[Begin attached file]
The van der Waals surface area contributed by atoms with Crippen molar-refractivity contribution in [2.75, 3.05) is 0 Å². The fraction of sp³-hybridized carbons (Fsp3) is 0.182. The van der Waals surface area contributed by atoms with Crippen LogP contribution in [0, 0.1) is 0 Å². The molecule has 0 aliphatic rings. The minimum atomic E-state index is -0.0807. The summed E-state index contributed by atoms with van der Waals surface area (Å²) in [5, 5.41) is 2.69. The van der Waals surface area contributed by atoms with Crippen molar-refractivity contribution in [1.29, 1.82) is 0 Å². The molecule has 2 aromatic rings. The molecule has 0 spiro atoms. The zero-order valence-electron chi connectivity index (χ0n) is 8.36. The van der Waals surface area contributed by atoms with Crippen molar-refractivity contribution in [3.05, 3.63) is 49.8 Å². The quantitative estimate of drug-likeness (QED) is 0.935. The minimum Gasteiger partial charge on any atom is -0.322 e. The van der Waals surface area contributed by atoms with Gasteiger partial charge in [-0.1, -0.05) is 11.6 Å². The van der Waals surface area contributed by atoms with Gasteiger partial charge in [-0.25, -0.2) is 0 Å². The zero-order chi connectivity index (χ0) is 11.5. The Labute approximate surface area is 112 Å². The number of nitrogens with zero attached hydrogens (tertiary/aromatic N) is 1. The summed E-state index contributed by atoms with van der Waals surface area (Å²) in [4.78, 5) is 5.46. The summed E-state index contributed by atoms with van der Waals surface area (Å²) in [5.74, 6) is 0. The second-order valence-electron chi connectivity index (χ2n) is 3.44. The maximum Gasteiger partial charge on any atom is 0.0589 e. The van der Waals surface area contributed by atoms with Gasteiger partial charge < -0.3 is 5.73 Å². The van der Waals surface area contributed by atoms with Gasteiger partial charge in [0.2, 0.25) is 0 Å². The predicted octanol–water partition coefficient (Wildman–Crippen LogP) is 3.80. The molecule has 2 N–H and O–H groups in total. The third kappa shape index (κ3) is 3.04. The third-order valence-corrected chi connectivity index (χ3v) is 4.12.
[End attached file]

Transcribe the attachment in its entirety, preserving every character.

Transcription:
The van der Waals surface area contributed by atoms with Crippen molar-refractivity contribution in [2.75, 3.05) is 0 Å². The fraction of sp³-hybridized carbons (Fsp3) is 0.182. The van der Waals surface area contributed by atoms with Crippen LogP contribution in [0, 0.1) is 0 Å². The molecule has 0 aliphatic rings. The minimum atomic E-state index is -0.0807. The summed E-state index contributed by atoms with van der Waals surface area (Å²) in [5, 5.41) is 2.69. The van der Waals surface area contributed by atoms with Crippen molar-refractivity contribution in [1.29, 1.82) is 0 Å². The molecule has 2 aromatic rings. The molecule has 0 spiro atoms. The zero-order valence-electron chi connectivity index (χ0n) is 8.36. The van der Waals surface area contributed by atoms with Crippen molar-refractivity contribution in [3.05, 3.63) is 49.8 Å². The quantitative estimate of drug-likeness (QED) is 0.935. The minimum Gasteiger partial charge on any atom is -0.322 e. The van der Waals surface area contributed by atoms with Gasteiger partial charge in [-0.1, -0.05) is 11.6 Å². The van der Waals surface area contributed by atoms with Gasteiger partial charge in [-0.25, -0.2) is 0 Å². The zero-order chi connectivity index (χ0) is 11.5. The Labute approximate surface area is 112 Å². The number of nitrogens with zero attached hydrogens (tertiary/aromatic N) is 1. The summed E-state index contributed by atoms with van der Waals surface area (Å²) in [4.78, 5) is 5.46. The summed E-state index contributed by atoms with van der Waals surface area (Å²) in [5.74, 6) is 0. The second-order valence-electron chi connectivity index (χ2n) is 3.44. The maximum Gasteiger partial charge on any atom is 0.0589 e. The van der Waals surface area contributed by atoms with Gasteiger partial charge < -0.3 is 5.73 Å². The van der Waals surface area contributed by atoms with Gasteiger partial charge in [0.2, 0.25) is 0 Å². The predicted octanol–water partition coefficient (Wildman–Crippen LogP) is 3.80. The molecule has 2 N–H and O–H groups in total. The third kappa shape index (κ3) is 3.04. The third-order valence-corrected chi connectivity index (χ3v) is 4.12.